Hundreds of protesters stormed the Swedish embassy in central Baghdad in the early hours of Thursday morning, climbing its walls and setting it on fire, in protest against an expected burning of a copy of the Qur’an in Sweden.

The press office of the Swedish Ministry of Foreign Affairs said that all embassy staff in Baghdad are safe, and condemned the attack, noting that the Iraqi government should protect diplomatic missions.

Supporters of Shiite cleric Muqtada al Sadr have called for a demonstration on Thursday to protest the planned second burning of the Qur’an in Sweden in just weeks, according to posts from a popular Telegram group linked to the influential cleric and other media outlets loyal to him.

Muqtada al Sadr is one of the most powerful figures in Iraq with hundreds of thousands of followers whom he has sometimes called out to the streets, as last summer when they occupied Baghdad’s heavily fortified Green Zone and fought deadly clashes.

The Swedish news agency reported on Wednesday that the Swedish police had approved a request to organize a public gathering outside the Iraqi embassy in Stockholm on Thursday.

The agency added that the request stated that the applicant seeks to burn the Qur’an and the Iraqi flag.

A series of videos posted by the popular group on Telegram, “Baghdad One,” showed people gathering around the embassy at around 1 AM, Thursday (2200 GMT Wednesday), chanting slogans in support of al Sadr, and storming the embassy compound about an hour later.

“Yes, yes to the Qur’an,” the protesters chanted.

Videos posted later showed smoke rising from a building inside the embassy compound, and protesters standing on its roof.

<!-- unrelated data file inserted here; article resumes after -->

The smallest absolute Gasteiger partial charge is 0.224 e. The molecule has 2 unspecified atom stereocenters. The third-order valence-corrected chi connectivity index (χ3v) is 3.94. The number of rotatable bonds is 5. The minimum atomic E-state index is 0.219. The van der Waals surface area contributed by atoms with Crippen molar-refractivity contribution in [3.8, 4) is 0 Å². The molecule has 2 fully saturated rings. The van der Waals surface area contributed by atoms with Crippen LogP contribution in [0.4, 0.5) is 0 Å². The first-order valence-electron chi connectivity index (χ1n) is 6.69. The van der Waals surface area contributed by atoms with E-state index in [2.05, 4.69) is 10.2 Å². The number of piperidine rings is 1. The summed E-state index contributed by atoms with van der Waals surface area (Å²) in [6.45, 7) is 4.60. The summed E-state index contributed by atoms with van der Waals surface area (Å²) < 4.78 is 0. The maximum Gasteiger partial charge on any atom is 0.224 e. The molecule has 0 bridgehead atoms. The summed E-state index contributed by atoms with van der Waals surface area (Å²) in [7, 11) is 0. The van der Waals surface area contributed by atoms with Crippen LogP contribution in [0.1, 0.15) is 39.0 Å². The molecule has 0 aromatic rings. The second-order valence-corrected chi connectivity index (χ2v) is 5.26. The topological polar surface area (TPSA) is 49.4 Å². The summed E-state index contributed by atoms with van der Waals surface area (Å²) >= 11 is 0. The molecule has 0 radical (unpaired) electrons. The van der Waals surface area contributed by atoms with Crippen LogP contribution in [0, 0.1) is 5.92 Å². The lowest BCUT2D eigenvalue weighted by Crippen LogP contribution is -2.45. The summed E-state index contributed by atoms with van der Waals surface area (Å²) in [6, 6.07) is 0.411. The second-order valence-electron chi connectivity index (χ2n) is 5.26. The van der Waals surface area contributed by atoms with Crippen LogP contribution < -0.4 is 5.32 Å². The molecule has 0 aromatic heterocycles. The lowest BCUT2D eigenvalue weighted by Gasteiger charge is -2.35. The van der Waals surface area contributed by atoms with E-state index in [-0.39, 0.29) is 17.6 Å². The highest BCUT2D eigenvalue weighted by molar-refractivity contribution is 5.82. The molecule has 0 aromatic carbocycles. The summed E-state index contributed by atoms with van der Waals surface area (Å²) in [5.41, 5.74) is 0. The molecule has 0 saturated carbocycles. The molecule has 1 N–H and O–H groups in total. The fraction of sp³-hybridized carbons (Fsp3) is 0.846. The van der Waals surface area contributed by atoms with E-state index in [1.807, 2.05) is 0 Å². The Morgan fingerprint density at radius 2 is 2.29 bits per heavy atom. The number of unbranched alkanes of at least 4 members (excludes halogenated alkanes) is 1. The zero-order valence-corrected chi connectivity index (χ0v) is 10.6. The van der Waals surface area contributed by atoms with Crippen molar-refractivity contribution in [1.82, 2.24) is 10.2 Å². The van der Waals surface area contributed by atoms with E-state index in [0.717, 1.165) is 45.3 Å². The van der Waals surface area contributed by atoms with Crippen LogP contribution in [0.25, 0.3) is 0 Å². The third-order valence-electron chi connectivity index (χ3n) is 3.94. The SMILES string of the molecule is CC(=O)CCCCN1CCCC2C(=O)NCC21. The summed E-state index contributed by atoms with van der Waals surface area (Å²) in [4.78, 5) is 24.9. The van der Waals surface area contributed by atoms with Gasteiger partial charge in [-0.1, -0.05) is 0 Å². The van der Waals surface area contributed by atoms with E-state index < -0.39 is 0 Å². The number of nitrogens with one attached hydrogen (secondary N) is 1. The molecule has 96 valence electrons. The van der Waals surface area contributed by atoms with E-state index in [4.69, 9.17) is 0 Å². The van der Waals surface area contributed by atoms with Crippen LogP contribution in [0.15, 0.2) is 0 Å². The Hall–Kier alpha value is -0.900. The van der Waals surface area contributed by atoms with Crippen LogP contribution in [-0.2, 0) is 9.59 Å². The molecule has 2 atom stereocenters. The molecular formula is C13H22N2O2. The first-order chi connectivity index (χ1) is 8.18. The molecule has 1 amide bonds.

The Iraqi Ministry of Foreign Affairs also condemned the setting fire to the embassy, ​​and said in a statement that the government had ordered the security authorities to conduct an urgent investigation to uncover the circumstances of the incident, identify the perpetrators and hold them accountable.

By dawn on Thursday, security forces were deployed inside the embassy and smoke rose from the building, while firefighting teams put out the flames.

Most of the demonstrators withdrew, while a few dozen remained around the embassy.

Late last month, Muqtada al Sadr called for anti-Swedish protests and expelled its ambassador after an Iraqi man burned the Qur’an in Stockholm.

Swedish police charged the man with incitement to an ethnic or national group.

The man described himself in a newspaper interview as an Iraqi refugee seeking to ban the Qur’an.

Two large demonstrations took place outside the Swedish embassy in Baghdad following the burning of the Qur’an, with demonstrators reaching the embassy grounds in one of the demonstrations.

On the same context, the Iraqi government issued an official statement on Thursday, asked the Swedish ambassador to leave Iraq, and decided to withdraw its charge d’affaires from Stockholm, in response to the burning of the Qur’an in the Swedish capital.

The statement issued by the Iraqi Prime Ministry stated that “the Prime Minister, Mr. Muhammad Shia’ al Sudani, directed the Ministry of Foreign Affairs to withdraw the Iraqi Chargé d’Affairs from the Embassy of the Republic of Iraq in the Swedish capital, Stockholm,” adding that he also directed “to request the Swedish ambassador in Baghdad to leave Iraqi territory, in response… On repeatedly allowing the Swedish government to burn the Holy Qur’an, insult Islamic sanctities, and burn the Iraqi flag”.

Sweden announced that it had summoned the Iraqi chargé d’affaires in Stockholm following the burning of its embassy in Baghdad during a demonstration that took place at dawn on Thursday in protest against a scheduled gathering in Sweden, whose organizer intends to burn a copy of the Qur’an during it.

The governments of several Islamic countries, including Iraq, Türkiye, the UAE, Jordan and Morocco, issued protests over the incident, and Iraq is seeking to retrieve the man for trial.

The United States also condemned the incident, but said that Sweden’s issuance of the permit supports freedom of expression, not an endorsement of the measure.

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